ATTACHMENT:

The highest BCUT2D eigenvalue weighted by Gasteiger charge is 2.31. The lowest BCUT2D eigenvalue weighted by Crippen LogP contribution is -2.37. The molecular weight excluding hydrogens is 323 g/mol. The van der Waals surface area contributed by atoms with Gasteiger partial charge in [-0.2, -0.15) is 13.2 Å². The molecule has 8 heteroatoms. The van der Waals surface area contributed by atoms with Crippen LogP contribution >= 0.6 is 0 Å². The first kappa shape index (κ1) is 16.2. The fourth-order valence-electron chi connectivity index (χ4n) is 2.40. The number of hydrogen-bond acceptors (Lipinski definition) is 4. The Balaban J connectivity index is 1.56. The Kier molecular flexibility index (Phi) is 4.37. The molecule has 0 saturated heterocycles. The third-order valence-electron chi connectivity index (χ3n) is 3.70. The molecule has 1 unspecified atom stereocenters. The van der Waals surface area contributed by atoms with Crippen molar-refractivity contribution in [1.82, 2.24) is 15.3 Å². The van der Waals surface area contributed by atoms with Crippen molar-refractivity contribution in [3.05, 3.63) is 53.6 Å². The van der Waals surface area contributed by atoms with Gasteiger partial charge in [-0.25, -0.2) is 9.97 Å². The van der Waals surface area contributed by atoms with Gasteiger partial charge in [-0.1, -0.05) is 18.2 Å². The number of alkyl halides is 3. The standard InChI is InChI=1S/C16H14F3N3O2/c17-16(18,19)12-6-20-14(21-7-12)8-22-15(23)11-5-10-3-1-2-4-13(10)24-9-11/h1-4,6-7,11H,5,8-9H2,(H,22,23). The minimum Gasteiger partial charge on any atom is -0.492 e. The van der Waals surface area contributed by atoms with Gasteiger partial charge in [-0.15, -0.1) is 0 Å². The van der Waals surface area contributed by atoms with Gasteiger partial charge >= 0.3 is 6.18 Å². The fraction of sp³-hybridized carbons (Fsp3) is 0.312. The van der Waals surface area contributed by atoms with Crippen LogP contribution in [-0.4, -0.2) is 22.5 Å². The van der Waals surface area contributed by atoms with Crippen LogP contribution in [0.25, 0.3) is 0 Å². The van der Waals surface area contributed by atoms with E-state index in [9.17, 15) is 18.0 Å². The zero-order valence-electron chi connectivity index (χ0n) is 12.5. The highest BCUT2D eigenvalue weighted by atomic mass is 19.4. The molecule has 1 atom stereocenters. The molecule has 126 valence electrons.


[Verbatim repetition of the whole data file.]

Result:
The highest BCUT2D eigenvalue weighted by Gasteiger charge is 2.31. The lowest BCUT2D eigenvalue weighted by Crippen LogP contribution is -2.37. The molecular weight excluding hydrogens is 323 g/mol. The van der Waals surface area contributed by atoms with Gasteiger partial charge in [-0.2, -0.15) is 13.2 Å². The molecule has 8 heteroatoms. The van der Waals surface area contributed by atoms with Crippen LogP contribution >= 0.6 is 0 Å². The first kappa shape index (κ1) is 16.2. The fourth-order valence-electron chi connectivity index (χ4n) is 2.40. The number of hydrogen-bond acceptors (Lipinski definition) is 4. The Balaban J connectivity index is 1.56. The Kier molecular flexibility index (Phi) is 4.37. The molecule has 0 saturated heterocycles. The third-order valence-electron chi connectivity index (χ3n) is 3.70. The molecule has 1 unspecified atom stereocenters. The van der Waals surface area contributed by atoms with Crippen molar-refractivity contribution in [1.82, 2.24) is 15.3 Å². The van der Waals surface area contributed by atoms with Crippen molar-refractivity contribution in [3.05, 3.63) is 53.6 Å². The van der Waals surface area contributed by atoms with Gasteiger partial charge in [-0.25, -0.2) is 9.97 Å². The van der Waals surface area contributed by atoms with Gasteiger partial charge in [-0.1, -0.05) is 18.2 Å². The number of alkyl halides is 3. The standard InChI is InChI=1S/C16H14F3N3O2/c17-16(18,19)12-6-20-14(21-7-12)8-22-15(23)11-5-10-3-1-2-4-13(10)24-9-11/h1-4,6-7,11H,5,8-9H2,(H,22,23). The minimum Gasteiger partial charge on any atom is -0.492 e. The van der Waals surface area contributed by atoms with Gasteiger partial charge in [-0.15, -0.1) is 0 Å². The van der Waals surface area contributed by atoms with Gasteiger partial charge >= 0.3 is 6.18 Å². The fraction of sp³-hybridized carbons (Fsp3) is 0.312. The van der Waals surface area contributed by atoms with Crippen LogP contribution in [-0.4, -0.2) is 22.5 Å². The van der Waals surface area contributed by atoms with Crippen LogP contribution in [0.25, 0.3) is 0 Å². The van der Waals surface area contributed by atoms with E-state index in [9.17, 15) is 18.0 Å². The zero-order valence-electron chi connectivity index (χ0n) is 12.5. The highest BCUT2D eigenvalue weighted by atomic mass is 19.4. The molecule has 1 atom stereocenters. The molecule has 126 valence electrons.